Regiment: 4th Battalion Royal Sussex Regiment Essex Regiment & Royal Flying Corps
Date & place of birth: 3 May 1896 at Cape Town, South Africa
Date & place of death: 17 September 1916 (aged 20) near Cambrai, France.
Oswald Nixon lived at Commonside, Rogate, with his parents. He was the brother of Commander George Russell Nixon who was swept off the bridge of HMS Albermarle in November 1915.
Oswald Nixon was born on 3 May 1896 in Cape Town, where his father Lieut. Col Francis Nixon of the Royal Engineers was stationed. Oswald was the youngest surviving child born to Francis and Edith in a family of fourteen children.
By 1901 the family had returned to England and lived in Orpington, Kent. In 1911 Oswald was at All Saints School, Bloxham near Banbury in Oxfordshire and later in that year he went to Felsted School in Essex, where he was a member of the School’s Contingent of the Officer Training Corps. He left Felsted in July 1913 and went to the Hampshire County Agricultural School at Basing.
At the 1911 census, Lt. Col. F.W. Nixon was living at Chapmans Mead, Five Ashes near Mayfield, Sussex with his wife Edith Eliza née Malet. The census stated that the couple had been married for 38 years and had 14 children, two of whom had died.
Sometime between 1911 and 1914, Francis and Edith Nixon moved to Commonside, Rogate.
Oswald signed up to join the 4th Battalion The Royal Sussex Regiment at Horsham on 13 August 1914. He was a private from this date until 7 October 1914, [during which time he lived at Commonside] when he was gazetted for a commission. By 4 December 1914, he was a 2nd Lieutenant in the 10th Battalion The Royal Sussex Regiment and attended a course at Dover between 8 and 20 February 1915.
In May 1915, he relinquished his commission to enter the Royal Military College at Sandhurst from where in October 1915 he was commissioned as a 2nd Lieutenant into the Essex Regiment. He was subsequently attached to the Royal Flying Corps, moving to France with 70 Squadron in late August 1916.
Death and commemoration
On 17 September 1916, 2nd Lieutenant Oswald Nixon was on a reconnaissance flight with 2nd Lieutenant Edgar Wood from Louverans, just west of Cambrai when his engine failed and he landed about 15 miles away behind the German lines. 2nd Lieutenant Wood was wounded and made a Prisoner of War but Oswald was reported as missing.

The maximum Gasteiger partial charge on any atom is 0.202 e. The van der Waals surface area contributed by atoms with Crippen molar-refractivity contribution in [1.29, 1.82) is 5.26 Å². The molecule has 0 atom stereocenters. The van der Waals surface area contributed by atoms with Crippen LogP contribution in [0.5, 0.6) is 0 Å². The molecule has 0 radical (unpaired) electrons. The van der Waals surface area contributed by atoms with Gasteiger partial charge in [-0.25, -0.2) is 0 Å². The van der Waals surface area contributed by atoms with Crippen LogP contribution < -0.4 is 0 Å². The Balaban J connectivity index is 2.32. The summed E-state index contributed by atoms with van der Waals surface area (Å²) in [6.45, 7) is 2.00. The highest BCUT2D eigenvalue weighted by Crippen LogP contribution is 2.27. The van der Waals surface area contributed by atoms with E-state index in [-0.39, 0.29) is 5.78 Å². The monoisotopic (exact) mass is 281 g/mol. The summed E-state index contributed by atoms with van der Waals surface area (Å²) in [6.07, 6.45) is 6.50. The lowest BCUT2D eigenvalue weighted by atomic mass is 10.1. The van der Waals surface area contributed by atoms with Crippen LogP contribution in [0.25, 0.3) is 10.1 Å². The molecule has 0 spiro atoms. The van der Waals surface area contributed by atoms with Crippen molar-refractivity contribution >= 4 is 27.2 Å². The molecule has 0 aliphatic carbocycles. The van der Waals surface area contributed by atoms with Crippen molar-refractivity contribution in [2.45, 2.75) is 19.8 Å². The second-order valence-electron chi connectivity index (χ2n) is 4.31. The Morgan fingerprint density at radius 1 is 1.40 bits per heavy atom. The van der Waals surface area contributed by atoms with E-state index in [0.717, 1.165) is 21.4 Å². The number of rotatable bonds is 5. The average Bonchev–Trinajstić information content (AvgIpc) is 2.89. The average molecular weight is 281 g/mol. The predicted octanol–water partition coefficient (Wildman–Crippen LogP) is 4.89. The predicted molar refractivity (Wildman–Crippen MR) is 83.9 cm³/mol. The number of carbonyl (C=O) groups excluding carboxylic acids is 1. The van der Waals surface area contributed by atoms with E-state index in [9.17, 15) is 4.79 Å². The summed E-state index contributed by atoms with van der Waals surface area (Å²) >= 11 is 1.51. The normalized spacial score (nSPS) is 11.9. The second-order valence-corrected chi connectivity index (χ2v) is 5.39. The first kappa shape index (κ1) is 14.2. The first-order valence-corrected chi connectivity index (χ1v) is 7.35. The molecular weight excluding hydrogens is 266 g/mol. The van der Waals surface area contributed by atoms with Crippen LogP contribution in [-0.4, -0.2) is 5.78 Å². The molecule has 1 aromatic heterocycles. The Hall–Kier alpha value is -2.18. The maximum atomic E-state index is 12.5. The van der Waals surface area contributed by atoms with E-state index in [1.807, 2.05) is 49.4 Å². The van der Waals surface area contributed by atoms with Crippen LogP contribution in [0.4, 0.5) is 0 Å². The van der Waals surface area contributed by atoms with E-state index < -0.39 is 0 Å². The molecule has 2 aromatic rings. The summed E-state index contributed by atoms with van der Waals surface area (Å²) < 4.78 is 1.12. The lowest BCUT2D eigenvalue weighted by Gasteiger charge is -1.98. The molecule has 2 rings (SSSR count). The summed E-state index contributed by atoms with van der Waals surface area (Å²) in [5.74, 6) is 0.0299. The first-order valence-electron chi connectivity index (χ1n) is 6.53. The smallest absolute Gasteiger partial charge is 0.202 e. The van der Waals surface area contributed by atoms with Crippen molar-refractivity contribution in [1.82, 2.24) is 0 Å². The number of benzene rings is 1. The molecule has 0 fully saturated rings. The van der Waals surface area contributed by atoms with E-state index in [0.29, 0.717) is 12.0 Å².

Initially it was hoped that Oswald had also been taken a prisoner and the British Red Cross on 28 December 1916 confirmed that they had received two reports saying that he was a prisoner, but because of the passage of time and the fact that Oswald was not named on the German official list they thought that, if he was still alive, Lt Col & Mrs Nixon would have heard by now from other sources.
Further enquiries were made to the War Office by Oswald’s parents during the early months of 1917, together with a letter from a Miss Marjorie Lavender and correspondence with George Wood, the father of 2nd Lieut Wood but on 11 May 1917 the War Office wrote to Col. Nixon to say
“The Army Council are in consequence regretfully constrained to conclude that this Officer died on or since 17 September 1916, and I am to express their sympathy with you in your bereavement.”
Oswald Nixon was originally buried by the German army near to where he crashed in the churchyard at Hervilly, 20 miles south of Cambrai, after they had removed any identifying items from his uniform, including buttons, badges of rank etc.
In May 1929, his body was exhumed and re-interred at Serre Road No.2 cemetery, 28 miles north-west of Hervilly, although at this time he was only identified as a second lieutenant in the Royal Flying Corps. In 1992, after further enquiries, the Commonwealth War Graves Commission finally identified the body as that of 2nd Lieut. Oswald Nixon, and the headstone was replaced. At the same time, his name was removed from the Arras Flying Services Memorial to airmen who had no known grave.
Oswald Nixon is commemorated on the Rogate War Memorial.
Other family members
Oswald’s brother, Commander George Russell Nixon, was swept off the bridge of HMS Albermarle in November 1915.
Bloxham School have a biography of Oswald Nixon on their “War Dead” website. Unfortunately, this contains several errors regarding Oswald’s family history. It also includes a slightly different version of the events surrounding his death.